Terry’s Kids Shoes has been a fixture in Midland since 2000 and a presence in West Texas since 1976, but on the day before Easter this year, Terry Severt sized his last shoe and retired from retail after 42 years working in the industry.
“It was just time,” Severt said when discussing the difficult decision to step away. The business and the brand, however, continue under new ownership, and they’ve been a great fit.
New owners and brother-sister team Chris Cato and Jennifer Doonan took over operations this summer. Cato recently sunset his hot shot company, Cato’s Carriers, after five years in business. At 25 — the same age Severt was when he started Terry’s — he traded in the often-stressful oilfield transportation life for more relaxed, though still long, days fitting children with the perfect shoes.
“This is a much more family-friendly working environment,” he said.
Cato said becoming a kids shoes merchant wasn’t always his goal. “It’s funny the way this even came about. My sister had called me one night said, ‘I just got this devastating letter in the mail; Terry’s Kids Shoes is closing.’”
The panic didn’t mean much to Cato at the time, and he hung up and went back to watching TV. “She then called me back and said, ‘I think this is a great way for you to get out of hot shot.’ I started laughing and talked with my wife, Marcella, for about 30 minutes. After we got quiet for a few minutes, we looked at each other and said, ‘We could probably do that.’”
In sharing his story about getting into retail, Severt said he also never expected to sell kids’ shoes. He previously was a golf professional but went to work for an animal pharmaceuticals company while still in college because “working in the golf business, you don’t get to play a lot of golf.”
Severt said he was on the cusp of a great career with the company, but work got complicated. “When they went on strike, I needed money, so I worked part-time at a children’s shoe store, of all things, and never thought that’s what I would wind up doing. I did that for a year and a half, even after I went back to working at the pharmaceutical company.
“After college, I moved to San Angelo with the intent of opening up a store. I enjoyed the work and was young and crazy enough to try it,” he said.
Many West Texas children have walked — and run — out of Terry’s with a fresh pair of shoes. Severt estimates he was open about 300 days per year for 40 years and sold about 30 pairs per day. That’s 360,000 pairs shoes, though Severt said it seems like he has sold millions.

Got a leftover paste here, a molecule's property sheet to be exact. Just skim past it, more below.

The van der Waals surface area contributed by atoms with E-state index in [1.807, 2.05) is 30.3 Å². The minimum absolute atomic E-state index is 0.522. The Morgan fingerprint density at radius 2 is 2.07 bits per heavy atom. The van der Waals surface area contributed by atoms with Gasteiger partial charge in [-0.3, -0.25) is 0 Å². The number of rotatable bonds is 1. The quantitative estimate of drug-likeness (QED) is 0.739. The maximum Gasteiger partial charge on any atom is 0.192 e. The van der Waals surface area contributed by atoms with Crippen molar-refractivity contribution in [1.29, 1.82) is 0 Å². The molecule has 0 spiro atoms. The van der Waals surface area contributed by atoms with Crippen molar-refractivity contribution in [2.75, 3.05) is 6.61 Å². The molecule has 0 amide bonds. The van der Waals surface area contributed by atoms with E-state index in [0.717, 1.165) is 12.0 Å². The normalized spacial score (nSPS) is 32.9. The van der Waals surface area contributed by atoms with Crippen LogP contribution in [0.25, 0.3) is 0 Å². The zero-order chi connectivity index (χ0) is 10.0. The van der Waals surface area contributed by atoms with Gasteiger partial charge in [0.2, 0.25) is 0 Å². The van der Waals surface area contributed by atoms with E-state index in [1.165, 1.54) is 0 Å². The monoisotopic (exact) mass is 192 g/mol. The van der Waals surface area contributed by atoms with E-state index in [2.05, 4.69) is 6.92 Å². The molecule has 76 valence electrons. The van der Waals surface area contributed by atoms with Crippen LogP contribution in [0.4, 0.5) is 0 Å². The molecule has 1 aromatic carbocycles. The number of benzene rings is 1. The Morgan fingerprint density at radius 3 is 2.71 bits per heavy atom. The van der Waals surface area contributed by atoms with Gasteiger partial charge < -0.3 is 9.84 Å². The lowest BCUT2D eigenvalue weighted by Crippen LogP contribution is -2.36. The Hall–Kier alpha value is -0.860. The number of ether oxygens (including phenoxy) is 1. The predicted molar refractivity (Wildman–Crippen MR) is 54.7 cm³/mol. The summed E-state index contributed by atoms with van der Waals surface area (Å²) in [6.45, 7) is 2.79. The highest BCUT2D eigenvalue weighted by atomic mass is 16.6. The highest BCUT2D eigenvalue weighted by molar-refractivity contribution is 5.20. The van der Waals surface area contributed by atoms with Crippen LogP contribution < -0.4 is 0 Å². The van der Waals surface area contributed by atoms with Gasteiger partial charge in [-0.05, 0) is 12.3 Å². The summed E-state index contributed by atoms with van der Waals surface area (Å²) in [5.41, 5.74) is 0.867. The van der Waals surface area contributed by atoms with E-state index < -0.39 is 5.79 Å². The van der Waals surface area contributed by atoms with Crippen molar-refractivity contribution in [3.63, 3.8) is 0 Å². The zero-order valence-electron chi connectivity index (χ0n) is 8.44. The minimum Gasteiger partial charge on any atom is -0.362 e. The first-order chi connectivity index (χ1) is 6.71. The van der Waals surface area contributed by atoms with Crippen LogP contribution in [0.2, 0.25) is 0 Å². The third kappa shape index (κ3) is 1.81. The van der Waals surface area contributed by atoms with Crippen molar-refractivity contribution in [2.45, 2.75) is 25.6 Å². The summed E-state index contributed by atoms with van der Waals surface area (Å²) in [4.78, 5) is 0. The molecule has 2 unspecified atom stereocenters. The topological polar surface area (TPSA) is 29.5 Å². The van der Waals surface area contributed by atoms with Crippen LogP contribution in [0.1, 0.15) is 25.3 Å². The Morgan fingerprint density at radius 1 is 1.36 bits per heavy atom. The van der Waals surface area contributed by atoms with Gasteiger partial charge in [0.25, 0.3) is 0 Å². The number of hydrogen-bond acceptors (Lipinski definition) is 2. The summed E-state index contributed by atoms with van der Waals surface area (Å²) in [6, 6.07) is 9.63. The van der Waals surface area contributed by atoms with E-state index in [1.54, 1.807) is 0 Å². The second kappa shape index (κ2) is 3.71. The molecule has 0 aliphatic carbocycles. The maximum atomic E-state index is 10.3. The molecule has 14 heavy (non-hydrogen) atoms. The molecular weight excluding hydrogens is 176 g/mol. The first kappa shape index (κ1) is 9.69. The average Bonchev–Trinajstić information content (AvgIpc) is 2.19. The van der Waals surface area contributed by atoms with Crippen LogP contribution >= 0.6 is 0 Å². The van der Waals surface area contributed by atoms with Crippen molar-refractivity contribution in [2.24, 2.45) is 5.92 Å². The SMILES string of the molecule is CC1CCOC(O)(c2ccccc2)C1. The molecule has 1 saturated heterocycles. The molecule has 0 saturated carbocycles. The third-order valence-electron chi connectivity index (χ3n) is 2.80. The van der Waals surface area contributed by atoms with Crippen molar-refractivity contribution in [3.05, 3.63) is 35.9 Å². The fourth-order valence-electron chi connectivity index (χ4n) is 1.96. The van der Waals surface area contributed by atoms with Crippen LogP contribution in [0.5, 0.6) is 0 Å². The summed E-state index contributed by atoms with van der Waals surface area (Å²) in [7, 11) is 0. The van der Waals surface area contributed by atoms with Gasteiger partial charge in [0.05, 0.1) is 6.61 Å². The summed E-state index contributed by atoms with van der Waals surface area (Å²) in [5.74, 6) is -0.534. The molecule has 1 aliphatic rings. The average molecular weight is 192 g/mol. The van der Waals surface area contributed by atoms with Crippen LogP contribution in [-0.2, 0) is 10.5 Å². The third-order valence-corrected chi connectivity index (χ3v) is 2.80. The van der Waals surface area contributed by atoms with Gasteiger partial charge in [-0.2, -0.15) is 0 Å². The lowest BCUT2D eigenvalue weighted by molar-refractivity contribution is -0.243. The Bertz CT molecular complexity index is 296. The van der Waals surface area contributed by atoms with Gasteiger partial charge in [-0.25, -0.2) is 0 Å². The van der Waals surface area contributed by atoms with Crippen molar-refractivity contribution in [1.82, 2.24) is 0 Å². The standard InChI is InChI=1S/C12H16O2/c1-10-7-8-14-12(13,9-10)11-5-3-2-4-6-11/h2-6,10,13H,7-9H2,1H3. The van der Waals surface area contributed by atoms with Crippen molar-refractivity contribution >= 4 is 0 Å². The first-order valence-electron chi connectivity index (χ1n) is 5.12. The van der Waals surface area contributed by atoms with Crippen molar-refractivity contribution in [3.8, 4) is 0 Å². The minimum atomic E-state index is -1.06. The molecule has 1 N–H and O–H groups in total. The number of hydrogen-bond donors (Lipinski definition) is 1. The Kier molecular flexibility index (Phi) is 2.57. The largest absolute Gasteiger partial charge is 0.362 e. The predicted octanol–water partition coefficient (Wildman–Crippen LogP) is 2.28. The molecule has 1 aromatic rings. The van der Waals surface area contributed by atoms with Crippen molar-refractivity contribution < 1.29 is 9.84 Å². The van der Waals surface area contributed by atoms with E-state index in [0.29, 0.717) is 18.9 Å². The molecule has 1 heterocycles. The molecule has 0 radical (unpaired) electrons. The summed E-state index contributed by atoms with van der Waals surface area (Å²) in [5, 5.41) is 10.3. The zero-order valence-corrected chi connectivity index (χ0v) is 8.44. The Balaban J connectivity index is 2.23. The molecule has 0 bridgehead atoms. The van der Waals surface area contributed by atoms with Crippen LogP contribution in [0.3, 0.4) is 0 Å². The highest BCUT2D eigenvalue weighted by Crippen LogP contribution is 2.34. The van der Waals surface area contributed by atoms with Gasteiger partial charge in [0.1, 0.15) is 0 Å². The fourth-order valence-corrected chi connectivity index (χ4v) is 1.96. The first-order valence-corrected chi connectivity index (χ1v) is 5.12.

Terry’s has always had a white-glove approach, and Cato keeps that policy. “Every kid that walks through that door gets measured. We don’t let the parents guess what their kid’s shoe size is. I can’t tell you how many times we’ve gotten parents come from the mall and ask to check shoe size.”
Matching children with the right shoes isn’t an easy task. “Every shoe has a unique fit. There has to be just the right amount of growing room, but not so much that they’ll trip. You also don’t want too little, where parents have just wasted their money on a $50 pair of shoes after a few months.”
Terry’s remedies too-small or too-narrow feet with inserts to get the right fit, and Severt has worked extensively with Cato to teach the father of two young daughters the craft of getting the perfect fit.
“It’s been remarkable what he’s done. He’s caught on to a lot of things, and there’s a lot to it,” said Severt, who closed the San Angelo store a year after opening the Midland location.
The owners’ mother, Debbie Scott, pushed hard for her kids to buy Terry’s. “Terry’s has been here forever. People have purchased their kids’ shoes and grandkids’ shoes here. None of us could imagine not having a Terry’s. Terry announced he was going to retire, and people were devastated.”
Having several children, grandchildren and extended family, Scott was a major customer at Terry’s. She estimates she has purchased hundreds of shoes there.
Cato said the space, located next to Home Goods at 3001 Loop 250 Suite C-119, took $20,000 to renovate and included new paint, new carpeting and HVAC work. It’s brightly colored with room to run so kids can test their shoes. “They have to make sure their shoes make them faster,” Cato said. The carpet-covered benches Severt constructed are still a fixture. “Kids automatically think it’s a playground,” Scott said.
The remodel also includes touches that aren’t visible to patrons. “We are all Christians, and behind all of this green and orange paint are Scriptures written on the walls,” Scott said.
Cato replaced Severt’s paper-based management methods with modern computer-driven retail and point-of-sale systems.
Terry’s offers a wide selection children’s shoes, dance gear, cleats, bags and accessories, and being able to find all of that in one place is valuable to Midland.
“It’s hard to take your kids to the mall because it has a
small selection and you have to go store-to-store,” Cato said.
“We thought it would be a good business opportunity to fill a need Midland couldn’t do without.”
Cato and company couldn’t have done it without the help of Severt, who works closely with Cato to teach him all aspects of the business. “I told him, ‘It’s your baby now, but I’ll be in the background if you need help. Just call me.’” Severt says his store is in good hands. “It’s been remarkable what he’s done.”
Article by Midland Reporter-Telegram